Getting started

Documentation for Composer, including a tutorial for first time users, is available from the public website:

Composer is currently hosted under the Hyperledger organization on GitHub: All of our work, both planned and in-progress, is managed using GitHub issues:

The current list of repositories is:

  • composer – the majority of the code (including APIs, runtime, and UI)
  • composer-sample-networks – a collection of sample business network definitions
  • composer-sample-applications – a collection of sample applications
  • composer-sample-models – a collection of sample model files
  • composer-atom-plugin the plugin for the Atom editor
  • composer-vscode-plugin – the plugin for the VS Code editor
  • composer-tools – additional tools that are not part of the Composer “core”

The project was initially called “Fabric Composer”, and was renamed to simply “Composer” so as to encourage the other DLT framework efforts at Hyperledger to take a look and consider helping us implement support for them. However you will likely still see the terms “Fabric Composer” used in the documentation and source code until we get around to cleaning that up.

The majority of the Composer source code is JavaScript, and can be built and tested using the standard npm toolchain (“npm install” and “npm test”). We have aimed to use standard JavaScript tools as part of our development process: npm, Mocha (test driver), Chai (test assertions), Sinon (mocks), Istanbul (code coverage), etc.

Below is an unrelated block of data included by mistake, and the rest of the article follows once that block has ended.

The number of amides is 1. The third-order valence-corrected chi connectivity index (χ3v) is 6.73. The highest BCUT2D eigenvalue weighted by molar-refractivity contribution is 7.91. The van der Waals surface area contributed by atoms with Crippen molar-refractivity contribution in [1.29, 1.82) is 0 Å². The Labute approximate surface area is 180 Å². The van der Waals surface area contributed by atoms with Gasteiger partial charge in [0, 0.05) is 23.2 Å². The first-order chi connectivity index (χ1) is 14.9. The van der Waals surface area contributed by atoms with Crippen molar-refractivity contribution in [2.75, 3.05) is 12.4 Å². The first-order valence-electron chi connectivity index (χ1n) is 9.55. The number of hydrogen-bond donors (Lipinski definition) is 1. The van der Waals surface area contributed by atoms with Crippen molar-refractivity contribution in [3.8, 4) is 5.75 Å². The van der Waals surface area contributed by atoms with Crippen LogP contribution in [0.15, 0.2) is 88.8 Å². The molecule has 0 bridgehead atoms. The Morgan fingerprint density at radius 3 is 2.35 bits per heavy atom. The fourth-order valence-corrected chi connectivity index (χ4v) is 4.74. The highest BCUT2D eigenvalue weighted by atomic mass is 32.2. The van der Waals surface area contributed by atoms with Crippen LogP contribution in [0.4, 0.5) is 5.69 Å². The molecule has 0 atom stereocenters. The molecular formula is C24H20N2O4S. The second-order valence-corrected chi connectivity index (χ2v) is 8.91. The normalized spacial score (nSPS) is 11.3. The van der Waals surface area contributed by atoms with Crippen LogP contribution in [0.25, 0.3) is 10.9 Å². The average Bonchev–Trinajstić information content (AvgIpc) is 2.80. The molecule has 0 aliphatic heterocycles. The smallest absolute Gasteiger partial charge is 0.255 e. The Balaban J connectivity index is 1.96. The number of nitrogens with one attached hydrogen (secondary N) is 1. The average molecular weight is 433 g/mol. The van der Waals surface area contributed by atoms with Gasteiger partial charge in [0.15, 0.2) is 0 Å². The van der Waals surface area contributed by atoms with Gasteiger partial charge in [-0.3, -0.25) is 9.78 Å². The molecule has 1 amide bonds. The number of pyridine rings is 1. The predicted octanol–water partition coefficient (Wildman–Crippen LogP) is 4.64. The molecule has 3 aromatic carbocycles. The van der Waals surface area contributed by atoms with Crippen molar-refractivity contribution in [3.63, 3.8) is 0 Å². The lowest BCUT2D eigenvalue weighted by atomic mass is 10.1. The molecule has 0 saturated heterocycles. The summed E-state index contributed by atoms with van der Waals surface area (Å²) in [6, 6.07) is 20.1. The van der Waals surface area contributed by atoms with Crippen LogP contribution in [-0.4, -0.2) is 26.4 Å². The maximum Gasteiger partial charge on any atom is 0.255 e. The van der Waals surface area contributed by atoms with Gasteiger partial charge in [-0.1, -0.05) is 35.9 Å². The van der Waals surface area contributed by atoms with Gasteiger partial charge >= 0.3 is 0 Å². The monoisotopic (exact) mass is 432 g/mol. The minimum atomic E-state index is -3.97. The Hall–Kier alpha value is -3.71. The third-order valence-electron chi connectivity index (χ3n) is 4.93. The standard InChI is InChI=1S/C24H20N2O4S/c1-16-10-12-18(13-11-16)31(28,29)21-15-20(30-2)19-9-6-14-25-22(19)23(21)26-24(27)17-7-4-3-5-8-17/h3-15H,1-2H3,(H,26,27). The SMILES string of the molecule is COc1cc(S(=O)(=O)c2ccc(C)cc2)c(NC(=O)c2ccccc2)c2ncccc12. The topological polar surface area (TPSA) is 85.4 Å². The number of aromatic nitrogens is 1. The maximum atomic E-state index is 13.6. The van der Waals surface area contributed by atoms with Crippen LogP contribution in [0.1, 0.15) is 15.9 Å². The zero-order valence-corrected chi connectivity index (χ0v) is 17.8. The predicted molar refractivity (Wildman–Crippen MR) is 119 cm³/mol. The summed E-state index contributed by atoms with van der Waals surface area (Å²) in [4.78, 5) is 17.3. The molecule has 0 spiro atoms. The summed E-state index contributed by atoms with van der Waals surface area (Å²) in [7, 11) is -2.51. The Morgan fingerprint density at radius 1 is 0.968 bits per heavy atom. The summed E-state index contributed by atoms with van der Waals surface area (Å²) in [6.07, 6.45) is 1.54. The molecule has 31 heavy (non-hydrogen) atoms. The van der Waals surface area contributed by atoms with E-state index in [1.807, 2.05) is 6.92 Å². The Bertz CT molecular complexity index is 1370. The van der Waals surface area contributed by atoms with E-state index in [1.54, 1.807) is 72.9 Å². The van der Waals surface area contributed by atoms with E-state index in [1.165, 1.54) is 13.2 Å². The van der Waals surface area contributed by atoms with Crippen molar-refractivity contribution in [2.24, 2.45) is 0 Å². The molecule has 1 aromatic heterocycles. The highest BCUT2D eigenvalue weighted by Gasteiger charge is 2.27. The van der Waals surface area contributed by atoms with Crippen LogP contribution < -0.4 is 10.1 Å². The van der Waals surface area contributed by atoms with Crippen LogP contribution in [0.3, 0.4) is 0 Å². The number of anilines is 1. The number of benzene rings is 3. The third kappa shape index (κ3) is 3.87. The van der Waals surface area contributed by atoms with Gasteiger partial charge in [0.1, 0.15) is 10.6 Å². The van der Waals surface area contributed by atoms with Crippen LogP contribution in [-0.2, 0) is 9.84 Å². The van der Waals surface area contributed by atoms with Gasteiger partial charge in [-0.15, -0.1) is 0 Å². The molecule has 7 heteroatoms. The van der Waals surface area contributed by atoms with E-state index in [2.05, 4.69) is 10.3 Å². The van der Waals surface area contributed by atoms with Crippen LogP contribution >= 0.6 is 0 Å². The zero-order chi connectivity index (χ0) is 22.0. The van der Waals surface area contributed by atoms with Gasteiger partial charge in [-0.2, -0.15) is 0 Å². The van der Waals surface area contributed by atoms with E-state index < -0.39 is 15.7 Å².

What’s next?

By working with the community, we would like to continue to develop Composer to be a powerful and complete development framework that allows users to easily and rapidly build blockchain business networks.

Future work that the community is currently considering includes:

  • First class support for events; being able to model the structure of events, being able to publish events from a blockchain and allowing client applications to subscribe to and receive those events.
  • Links between multiple running business networks; for example, allowing one network to reference assets that are stored in another network.
  • Complex and historical query support, to allow powerful queries over assets, participants, and transactions and the relationships between those resources that have been recorded.
  • Investigate adding support for Iroha and Sawtooth Lake. Composer already includes a pluggable adapter layer that makes this possible. The majority of the Composer codebase is runtime agnostic. The runtime specific code is restricted to the connector implementations (client to blockchain) and the runtime container implementations (blockchain to common runtime).
  • Automatic, formal verification of Composer business logic. The smart contracts generated by Composer would be analyzed against the user-specified requirements written in the modelling language. The verification tool would output a statement that the smart contract is correct, or it would output a counterexample, explaining some way in which the smart contract does not meet its specification.

For those interested in additional information about Composer or any of the other frameworks or modules under Hyperledger, please reach out to: As always, we encourage developers to join our efforts via GitHub, Rocket.Chat the wiki or the mailing lists. You can also follow Hyperledger on Twitter.